You’ll notice the cursor above extends Sprite.  What if, however, you’re cursor is more dynamic, and you decide you want to extend UIComponent instead to ensure you get invalidation routines?  There is one problem with this, and that is that CursorManager utilizes FlexSprite as the master holder for cursors.  While UIComponents extend FlexSprite, and he in turn extends Sprite, FlexSprite is missing all understanding of how UIComponents work.  Case in point, if you add your UIComponent to a Flex sprite, none of his initial setup will get run (createChildren, commitProperites, etc.).  The easy fix to this is one more hack.  You change cursorHolder in CursorManagerImpl to a UIComponent instead of a FlexSprite:

private var cursorHolder:UIComponent;

That way, if you create cursors that extend UIComponent… they’ll actually work.  Here’s an example of one.  It utilizes 2 classes instead of 1.

I won’t go into the details of why, as I’ve covered this twice in the past, but suffice it to say that Flash will sometimes export your Symbol class as a Sprite instead of MovieClip.  If it only see’s one frame in your component, it’ll optimize it, and extend Sprite instead.  The problem with Sprite is he is not a dynamic class like MovieClip, and thus you can’t “magically” access components that you drag onto stage.  So, the best practices is to embed your symbol to a class with a “Symbol” suffix on its name, define the variables (similar to un-checking “automatically delcare stage instances”), and then embed that class via composition that does not have the “Symbol” suffix on its name.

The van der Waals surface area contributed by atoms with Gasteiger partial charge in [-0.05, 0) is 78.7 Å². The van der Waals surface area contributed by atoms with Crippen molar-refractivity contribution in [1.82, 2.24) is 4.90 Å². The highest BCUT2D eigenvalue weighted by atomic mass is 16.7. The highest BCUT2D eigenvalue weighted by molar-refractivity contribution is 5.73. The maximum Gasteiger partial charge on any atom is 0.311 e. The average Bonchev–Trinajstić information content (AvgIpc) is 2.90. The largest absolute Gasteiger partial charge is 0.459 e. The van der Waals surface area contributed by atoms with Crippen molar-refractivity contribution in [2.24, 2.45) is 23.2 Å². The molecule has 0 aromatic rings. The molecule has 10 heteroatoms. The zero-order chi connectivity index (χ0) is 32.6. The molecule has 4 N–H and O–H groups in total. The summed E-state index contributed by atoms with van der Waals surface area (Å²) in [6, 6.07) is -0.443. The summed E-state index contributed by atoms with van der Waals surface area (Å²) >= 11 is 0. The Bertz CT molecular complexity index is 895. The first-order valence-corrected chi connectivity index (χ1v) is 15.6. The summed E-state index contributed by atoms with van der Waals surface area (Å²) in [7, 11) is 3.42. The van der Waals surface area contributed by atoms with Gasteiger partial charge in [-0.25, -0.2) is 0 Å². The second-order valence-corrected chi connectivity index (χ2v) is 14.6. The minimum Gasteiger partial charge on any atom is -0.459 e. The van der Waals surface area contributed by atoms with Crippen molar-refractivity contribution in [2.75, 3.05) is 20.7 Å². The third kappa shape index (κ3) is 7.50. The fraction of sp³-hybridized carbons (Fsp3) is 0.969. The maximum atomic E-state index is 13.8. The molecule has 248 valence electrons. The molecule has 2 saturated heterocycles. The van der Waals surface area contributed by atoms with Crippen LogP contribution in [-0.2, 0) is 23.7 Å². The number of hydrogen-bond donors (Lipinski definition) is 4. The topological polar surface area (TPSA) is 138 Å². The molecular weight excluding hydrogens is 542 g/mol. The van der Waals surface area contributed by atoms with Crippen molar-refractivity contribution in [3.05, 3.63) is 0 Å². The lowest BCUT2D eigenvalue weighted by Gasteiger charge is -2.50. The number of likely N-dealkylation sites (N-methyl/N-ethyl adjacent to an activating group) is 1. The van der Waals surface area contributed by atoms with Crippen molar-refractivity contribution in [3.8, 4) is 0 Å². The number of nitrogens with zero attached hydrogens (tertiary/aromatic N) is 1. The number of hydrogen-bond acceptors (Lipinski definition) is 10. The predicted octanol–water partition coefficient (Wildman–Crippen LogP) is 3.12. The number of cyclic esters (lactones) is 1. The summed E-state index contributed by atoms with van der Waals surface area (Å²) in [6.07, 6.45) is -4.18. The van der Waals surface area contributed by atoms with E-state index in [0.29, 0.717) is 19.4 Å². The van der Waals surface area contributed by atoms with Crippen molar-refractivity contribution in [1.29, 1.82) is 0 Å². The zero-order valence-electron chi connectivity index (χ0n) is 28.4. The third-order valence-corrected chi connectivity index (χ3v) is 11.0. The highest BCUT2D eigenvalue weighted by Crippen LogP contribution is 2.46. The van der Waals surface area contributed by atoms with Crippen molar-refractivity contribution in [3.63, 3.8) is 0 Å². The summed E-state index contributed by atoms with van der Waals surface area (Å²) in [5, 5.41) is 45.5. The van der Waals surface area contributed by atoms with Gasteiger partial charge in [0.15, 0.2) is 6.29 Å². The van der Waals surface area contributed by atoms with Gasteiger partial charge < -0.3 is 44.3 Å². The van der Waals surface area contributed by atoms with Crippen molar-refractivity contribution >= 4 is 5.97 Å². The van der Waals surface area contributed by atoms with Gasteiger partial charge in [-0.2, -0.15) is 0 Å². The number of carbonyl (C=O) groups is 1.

In this case, I have a makeshift progress bar with an instance name of “preloadBar”:

Custom Cursor 02

I want to be able to access that MovieClip via code, so I define him in the PlaybackCursorSymbol class, as well as immediately call stop() on him in the constructor (no frame code FTW).

package
{
        import flash.display.MovieClip;
        import flash.display.Sprite;

        [Embed(source="CursorPlayback.swf", symbol="PlaybackCursor")]
        public class PlaybackCursorSymbol extends Sprite
        {

                public var preloadBar:MovieClip;

                public function PlaybackCursorSymbol()
                {
                        super();
                        preloadBar.stop();